The General Data Protection Regulation from the European Union takes effect on May 25. The law is sweeping, with massive fines for noncompliance. It affects most every company worldwide, large and small.
It’s also confusing.
There is no better authority in the U.S. to explain the GDPR to ecommerce merchants than John Di Giacomo. He is founding partner of Revision Legal, a leading, Michigan-based internet law firm. He is also a contributor to Practical Ecommerce.
What follows is the entire audio of my recent conversation with him and, additionally, a transcript of it, edited for length and clarity.
Pamela Hazelton: What is the GDPR?
John Di Giacomo: The General Data Protection Regulation is a second attempt at creating a European-wide data protection policy. Back in 1995, the European Union — which in some ways is ahead of the U.S. on this issue — established the Data Protection Directive. That was created to normalize the way that data processing was handled across the European Union. The problem was that it was a directive, not a regulation. It was a document that defined concepts, which had to be implemented by European Union member states.
In May 2016 the E.U. released the GDPR. It’s a regulation, not a directive.
The scope of this data protection law extends further than the Directive. It applies not only to businesses located within the European Union but also to businesses outside of the European Union that process or collect personal information from European residents.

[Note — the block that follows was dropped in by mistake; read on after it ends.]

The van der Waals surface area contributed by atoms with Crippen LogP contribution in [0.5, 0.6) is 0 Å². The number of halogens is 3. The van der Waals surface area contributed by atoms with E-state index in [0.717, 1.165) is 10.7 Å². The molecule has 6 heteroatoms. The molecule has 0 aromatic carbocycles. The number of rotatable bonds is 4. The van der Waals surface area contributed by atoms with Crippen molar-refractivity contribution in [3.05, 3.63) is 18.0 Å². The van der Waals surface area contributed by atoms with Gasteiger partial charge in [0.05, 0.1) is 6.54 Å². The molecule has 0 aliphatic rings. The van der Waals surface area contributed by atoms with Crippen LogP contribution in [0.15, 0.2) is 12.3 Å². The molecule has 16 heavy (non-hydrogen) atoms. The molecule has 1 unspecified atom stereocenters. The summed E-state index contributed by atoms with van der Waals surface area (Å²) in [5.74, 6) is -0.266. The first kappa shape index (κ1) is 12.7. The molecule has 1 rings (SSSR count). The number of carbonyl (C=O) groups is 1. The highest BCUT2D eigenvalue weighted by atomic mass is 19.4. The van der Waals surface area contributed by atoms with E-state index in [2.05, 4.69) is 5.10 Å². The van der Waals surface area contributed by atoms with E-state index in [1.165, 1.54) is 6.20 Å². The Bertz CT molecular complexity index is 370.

Hazelton: Does it apply to businesses even if they do not accept orders from Europe?
Di Giacomo: Yes. The GDPR applies to any business that collects information from persons living in the European Union or monitors their activity. If your website tracks the activity of individuals located in E.U. — through cookies or beacons, for example — or if those individuals are signing up for a newsletter, then you fall under the ambit of the GDPR.
If you have a website that’s open to anyone, you are probably subject to the GDPR. It becomes a major compliance issue for businesses in the United States and elsewhere.
Hazelton: Prominent service providers such as Google, GoDaddy, and Microsoft claim to be compliant with the GDPR. But what about less prominent vendors, such as email service providers? Are merchants responsible for the actions of those companies?
Di Giacomo: Yes. There are some pain points that I see. They include content delivery networks and hosting services. But the key one is the customer relationship management software — CRM. Merchants might face compliance risk from actions such as targeting European residents who, before the implementation of GDPR, provided consent, but now, post-GDPR, that consent may not be relevant because it was not provided in an explicit manner.
Based on what we are seeing from our analysis for clients, a lot of these service providers aren’t as compliant as they say they are.
Hazelton: If somebody signed up for my email list a year ago, pre-GDPR, do I have to reconnect with him and make sure he still wants to be on the list?
Di Giacomo: Yes. It’s not only your job to reconnect with him, but the data that you currently have may not be GDPR compliant. Data that is collected under the GDPR has to be proportional, meaning that it has to be only used for the specific purposes for which it was collected. Moreover, it has to be stored for only as long as necessary.
Under the GDPR, consent has to be given freely. It has to be informed consent, and it has to be unambiguous. What that means is that it needs to explain to the user in clear and plain language, and cannot be hidden.